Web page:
Fingerboard polish that won't show finger marks

February 9, 2019, 5:30 PM · I've heard a lot of different methods for polishing a fingerboard (mineral oil + steel wool, toothpaste, shellac), but they all give a candy apple shine for about two days and then get horrible splotches under the fingers.

I don't care for sheen so much as I do just for resilience. Anyone know the trick (NOT going vegan)?

Not gonna use poly either, Paul.

Replies (17)

Edited: February 9, 2019, 6:43 PM · What is your objective?

I've never polished a fingerboard. I wash my hands before I play. I've played for 80 years. My fingerboards are not "stained' or blemished in any way by my fingers. My fingerboards are all ebony.

February 9, 2019, 8:11 PM · I guess if you don't have wet paws like me, it's not an issue. Sadly, I do get marks on my fingerboard and dark spots on my strings.
February 9, 2019, 9:03 PM · It is remarkable how much dirt is trapped in fingerboards, even when they don't appear dirty. Here is what I do to clean and restore an ebony fingerboard:

1) Clean the board thoroughly using Simple Green sprayed on a white microfiber cloth. Wipe well with a with a clean water-damp microfiber cloth to remove any residual Simple Green. Then dry really well with a clean microfiber cloth.

2) Let dry for several hours or overnight.

3)Wipe very carefully with a tiny amount of mineral oil on a clean microfiber cloth. Just enough to let the board get coated with a very thin layer of the oil.

4) Let sit for 30-60 minutes.

5) Wipe off excess mineral oil well with clean microfiber cloth until board appears dry. Then wipe down very well with a clean water-damp microfiber cloth.

6) Dry well with a clean microfiber cloth.

Note that each one of these steps is like a polishing step. "Wipe down" really means rub very well for a few minutes.

I have found that splotches are cause by not getting all the dirt out in Step 1 or not getting all the excess mineral oil off in Step 5. Also, some boards soak up a lot of oil, so I occasionally repeat Steps 3-5.

I have never used polish. On rare occasions, I have used India ink to blacken a poor quality ebony board.

Edited: February 9, 2019, 9:37 PM · What you want is to *clean* your fingerboard. "Polish" implies either that you want to leave some kind of coating that will protect your fingerboard from absorbing moisture or grime, or that you want to use an abrasive on it to make it shiny.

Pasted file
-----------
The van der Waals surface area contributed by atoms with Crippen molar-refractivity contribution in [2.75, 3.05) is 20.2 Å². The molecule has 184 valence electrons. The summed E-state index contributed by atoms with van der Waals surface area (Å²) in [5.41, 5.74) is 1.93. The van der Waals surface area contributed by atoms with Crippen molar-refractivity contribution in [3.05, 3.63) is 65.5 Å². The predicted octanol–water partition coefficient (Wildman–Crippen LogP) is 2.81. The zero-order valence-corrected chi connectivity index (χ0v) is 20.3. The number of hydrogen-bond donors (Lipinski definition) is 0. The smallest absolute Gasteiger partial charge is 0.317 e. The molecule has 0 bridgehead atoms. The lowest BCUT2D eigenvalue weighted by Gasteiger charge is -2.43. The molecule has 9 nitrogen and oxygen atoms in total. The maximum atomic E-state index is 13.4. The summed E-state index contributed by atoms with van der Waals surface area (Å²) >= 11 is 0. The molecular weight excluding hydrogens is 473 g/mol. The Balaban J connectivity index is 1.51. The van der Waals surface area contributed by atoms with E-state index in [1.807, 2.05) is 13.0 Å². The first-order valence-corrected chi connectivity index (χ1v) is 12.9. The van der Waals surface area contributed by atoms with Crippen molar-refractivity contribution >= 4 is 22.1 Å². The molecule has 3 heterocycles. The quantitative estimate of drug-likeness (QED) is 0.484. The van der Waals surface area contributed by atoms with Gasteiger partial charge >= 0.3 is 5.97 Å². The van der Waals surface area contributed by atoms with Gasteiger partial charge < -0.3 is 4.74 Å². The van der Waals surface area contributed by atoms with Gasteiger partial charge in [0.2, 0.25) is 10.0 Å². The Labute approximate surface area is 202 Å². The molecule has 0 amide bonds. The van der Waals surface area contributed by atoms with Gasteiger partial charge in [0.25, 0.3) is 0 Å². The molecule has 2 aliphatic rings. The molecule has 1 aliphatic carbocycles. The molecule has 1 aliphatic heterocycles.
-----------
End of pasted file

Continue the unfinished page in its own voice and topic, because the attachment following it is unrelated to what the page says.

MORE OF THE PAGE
When you say "not gonna use poly," honestly I have no idea what you mean or why you would have called me out on that point.

What George Huhn recommended sounds reasonable to me.

February 11, 2019, 11:01 AM · Alcohol pads, squeezed out. Gets the dirt off and dries very quickly. Good for both strings and fingerboard.
I'm not sure why mineral oil is necessary. No luthier has ever mentioned it. I'd assume that oil that gets in string windings will make them die faster.
February 11, 2019, 3:27 PM · While I have heard music critics comment on many things about a performance, I have not yet heard one comment on the sheen of a fingerboard. ;-)
February 11, 2019, 3:30 PM · Simply because the great soloists' fingerboard are always spotless. If Hilary Hahn turned up on stage with a filthy, nasty, wet fingerboard, someone would notice.
Edited: February 11, 2019, 4:32 PM · Actually, you'd be surprised at how much grime is trapped inside fingerboards! It can actually contribute to the blackness of the board. Plus the oils coming off of fingers are absorbed by the wood.

When you clean a fingerboard you are removing both dirt and accumulated oil. As you wipe down a fingerboard with a white microfiber cloth and Simple Green, you can see the dirt accumulating on the cloth. So you need to keep using new areas of the cloth until you are not seeing any more dirt coming off. You may also start to see sections and streaks of ebony start to lighten as the oil and grime are cleaned off.

The mineral oil adds oil back to the wood to restore the black color and help to preserve the wood. It is important to let it absorb into the wood for a bit, and then use damp and dry microfiber cloths to remove all residual surface oil. That takes some time.

An clean ebony fingerboard that is properly treated with mineral oil will not be shedding oil onto finger tips or strings because it is absorbed into the wood. But it does help to make the board more water resistant to absorbing sweat and grime.